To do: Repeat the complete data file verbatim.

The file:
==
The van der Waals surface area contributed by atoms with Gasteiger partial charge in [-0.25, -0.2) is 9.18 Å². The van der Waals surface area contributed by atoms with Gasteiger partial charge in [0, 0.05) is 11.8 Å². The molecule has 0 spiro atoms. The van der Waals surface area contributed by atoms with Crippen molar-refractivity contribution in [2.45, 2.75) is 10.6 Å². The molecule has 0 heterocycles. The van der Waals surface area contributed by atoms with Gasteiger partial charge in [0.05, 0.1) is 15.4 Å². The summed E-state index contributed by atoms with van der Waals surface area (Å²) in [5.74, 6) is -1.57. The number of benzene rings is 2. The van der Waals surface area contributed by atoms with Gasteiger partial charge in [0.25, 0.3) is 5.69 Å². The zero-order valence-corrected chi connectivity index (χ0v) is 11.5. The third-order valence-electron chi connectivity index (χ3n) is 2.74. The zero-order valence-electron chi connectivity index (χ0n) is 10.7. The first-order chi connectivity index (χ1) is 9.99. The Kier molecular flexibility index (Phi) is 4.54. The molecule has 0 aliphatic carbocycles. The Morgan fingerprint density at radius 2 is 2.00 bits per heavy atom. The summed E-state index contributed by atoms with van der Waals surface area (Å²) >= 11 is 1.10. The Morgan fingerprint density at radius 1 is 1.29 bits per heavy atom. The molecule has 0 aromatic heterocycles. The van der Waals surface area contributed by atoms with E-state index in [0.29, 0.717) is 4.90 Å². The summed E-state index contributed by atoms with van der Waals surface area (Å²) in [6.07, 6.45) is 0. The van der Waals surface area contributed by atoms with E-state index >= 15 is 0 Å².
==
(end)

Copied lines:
The van der Waals surface area contributed by atoms with Gasteiger partial charge in [-0.25, -0.2) is 9.18 Å². The van der Waals surface area contributed by atoms with Gasteiger partial charge in [0, 0.05) is 11.8 Å². The molecule has 0 spiro atoms. The van der Waals surface area contributed by atoms with Crippen molar-refractivity contribution in [2.45, 2.75) is 10.6 Å². The molecule has 0 heterocycles. The van der Waals surface area contributed by atoms with Gasteiger partial charge in [0.05, 0.1) is 15.4 Å². The summed E-state index contributed by atoms with van der Waals surface area (Å²) in [5.74, 6) is -1.57. The number of benzene rings is 2. The van der Waals surface area contributed by atoms with Gasteiger partial charge in [0.25, 0.3) is 5.69 Å². The zero-order valence-corrected chi connectivity index (χ0v) is 11.5. The third-order valence-electron chi connectivity index (χ3n) is 2.74. The zero-order valence-electron chi connectivity index (χ0n) is 10.7. The first-order chi connectivity index (χ1) is 9.99. The Kier molecular flexibility index (Phi) is 4.54. The molecule has 0 aliphatic carbocycles. The Morgan fingerprint density at radius 2 is 2.00 bits per heavy atom. The summed E-state index contributed by atoms with van der Waals surface area (Å²) >= 11 is 1.10. The Morgan fingerprint density at radius 1 is 1.29 bits per heavy atom. The molecule has 0 aromatic heterocycles. The van der Waals surface area contributed by atoms with E-state index in [0.29, 0.717) is 4.90 Å². The summed E-state index contributed by atoms with van der Waals surface area (Å²) in [6.07, 6.45) is 0. The van der Waals surface area contributed by atoms with E-state index >= 15 is 0 Å².